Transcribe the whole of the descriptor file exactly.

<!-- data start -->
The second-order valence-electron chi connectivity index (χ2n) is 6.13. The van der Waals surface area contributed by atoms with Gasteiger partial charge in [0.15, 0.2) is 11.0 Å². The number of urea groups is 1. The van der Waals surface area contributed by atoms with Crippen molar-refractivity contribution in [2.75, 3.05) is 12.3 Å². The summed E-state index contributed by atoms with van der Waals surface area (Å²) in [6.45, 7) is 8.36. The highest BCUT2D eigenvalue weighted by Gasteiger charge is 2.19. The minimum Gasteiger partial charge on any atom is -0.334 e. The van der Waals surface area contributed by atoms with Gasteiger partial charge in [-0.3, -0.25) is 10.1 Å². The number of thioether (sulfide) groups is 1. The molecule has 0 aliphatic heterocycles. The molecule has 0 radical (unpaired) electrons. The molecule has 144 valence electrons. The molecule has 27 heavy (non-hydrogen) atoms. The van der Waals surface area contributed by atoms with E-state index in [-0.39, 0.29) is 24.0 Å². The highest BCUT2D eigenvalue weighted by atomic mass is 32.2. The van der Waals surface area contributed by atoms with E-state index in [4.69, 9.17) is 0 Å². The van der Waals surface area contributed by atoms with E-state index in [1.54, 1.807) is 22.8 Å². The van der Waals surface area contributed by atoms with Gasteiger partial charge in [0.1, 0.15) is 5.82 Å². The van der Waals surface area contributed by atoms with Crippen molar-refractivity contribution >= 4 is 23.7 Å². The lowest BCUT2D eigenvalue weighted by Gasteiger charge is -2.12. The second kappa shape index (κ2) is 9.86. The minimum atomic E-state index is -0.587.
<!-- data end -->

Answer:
The second-order valence-electron chi connectivity index (χ2n) is 6.13. The van der Waals surface area contributed by atoms with Gasteiger partial charge in [0.15, 0.2) is 11.0 Å². The number of urea groups is 1. The van der Waals surface area contributed by atoms with Crippen molar-refractivity contribution in [2.75, 3.05) is 12.3 Å². The summed E-state index contributed by atoms with van der Waals surface area (Å²) in [6.45, 7) is 8.36. The highest BCUT2D eigenvalue weighted by Gasteiger charge is 2.19. The minimum Gasteiger partial charge on any atom is -0.334 e. The van der Waals surface area contributed by atoms with Gasteiger partial charge in [-0.3, -0.25) is 10.1 Å². The number of thioether (sulfide) groups is 1. The molecule has 0 aliphatic heterocycles. The molecule has 0 radical (unpaired) electrons. The molecule has 144 valence electrons. The molecule has 27 heavy (non-hydrogen) atoms. The van der Waals surface area contributed by atoms with E-state index in [-0.39, 0.29) is 24.0 Å². The highest BCUT2D eigenvalue weighted by atomic mass is 32.2. The van der Waals surface area contributed by atoms with E-state index in [4.69, 9.17) is 0 Å². The van der Waals surface area contributed by atoms with E-state index in [1.54, 1.807) is 22.8 Å². The van der Waals surface area contributed by atoms with Gasteiger partial charge in [0.1, 0.15) is 5.82 Å². The van der Waals surface area contributed by atoms with Crippen molar-refractivity contribution >= 4 is 23.7 Å². The lowest BCUT2D eigenvalue weighted by Gasteiger charge is -2.12. The second kappa shape index (κ2) is 9.86. The minimum atomic E-state index is -0.587.